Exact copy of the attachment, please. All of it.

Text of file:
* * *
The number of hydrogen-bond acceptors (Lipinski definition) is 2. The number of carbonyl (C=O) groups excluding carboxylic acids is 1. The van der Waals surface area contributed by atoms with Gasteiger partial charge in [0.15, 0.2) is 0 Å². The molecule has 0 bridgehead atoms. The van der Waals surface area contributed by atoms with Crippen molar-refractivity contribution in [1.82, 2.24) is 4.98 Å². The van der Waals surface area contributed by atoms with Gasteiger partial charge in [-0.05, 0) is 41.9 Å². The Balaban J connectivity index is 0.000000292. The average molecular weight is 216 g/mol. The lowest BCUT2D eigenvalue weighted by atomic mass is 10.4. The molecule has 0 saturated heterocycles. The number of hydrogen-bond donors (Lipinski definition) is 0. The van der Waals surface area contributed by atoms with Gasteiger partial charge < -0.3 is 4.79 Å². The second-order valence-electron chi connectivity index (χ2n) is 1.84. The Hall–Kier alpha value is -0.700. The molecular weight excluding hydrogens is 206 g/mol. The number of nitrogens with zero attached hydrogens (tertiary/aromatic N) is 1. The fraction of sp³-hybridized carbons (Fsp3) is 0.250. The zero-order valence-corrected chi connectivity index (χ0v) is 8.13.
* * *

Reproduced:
The number of hydrogen-bond acceptors (Lipinski definition) is 2. The number of carbonyl (C=O) groups excluding carboxylic acids is 1. The van der Waals surface area contributed by atoms with Gasteiger partial charge in [0.15, 0.2) is 0 Å². The molecule has 0 bridgehead atoms. The van der Waals surface area contributed by atoms with Crippen molar-refractivity contribution in [1.82, 2.24) is 4.98 Å². The van der Waals surface area contributed by atoms with Gasteiger partial charge in [-0.05, 0) is 41.9 Å². The Balaban J connectivity index is 0.000000292. The average molecular weight is 216 g/mol. The lowest BCUT2D eigenvalue weighted by atomic mass is 10.4. The molecule has 0 saturated heterocycles. The number of hydrogen-bond donors (Lipinski definition) is 0. The van der Waals surface area contributed by atoms with Gasteiger partial charge < -0.3 is 4.79 Å². The second-order valence-electron chi connectivity index (χ2n) is 1.84. The Hall–Kier alpha value is -0.700. The molecular weight excluding hydrogens is 206 g/mol. The number of nitrogens with zero attached hydrogens (tertiary/aromatic N) is 1. The fraction of sp³-hybridized carbons (Fsp3) is 0.250. The zero-order valence-corrected chi connectivity index (χ0v) is 8.13.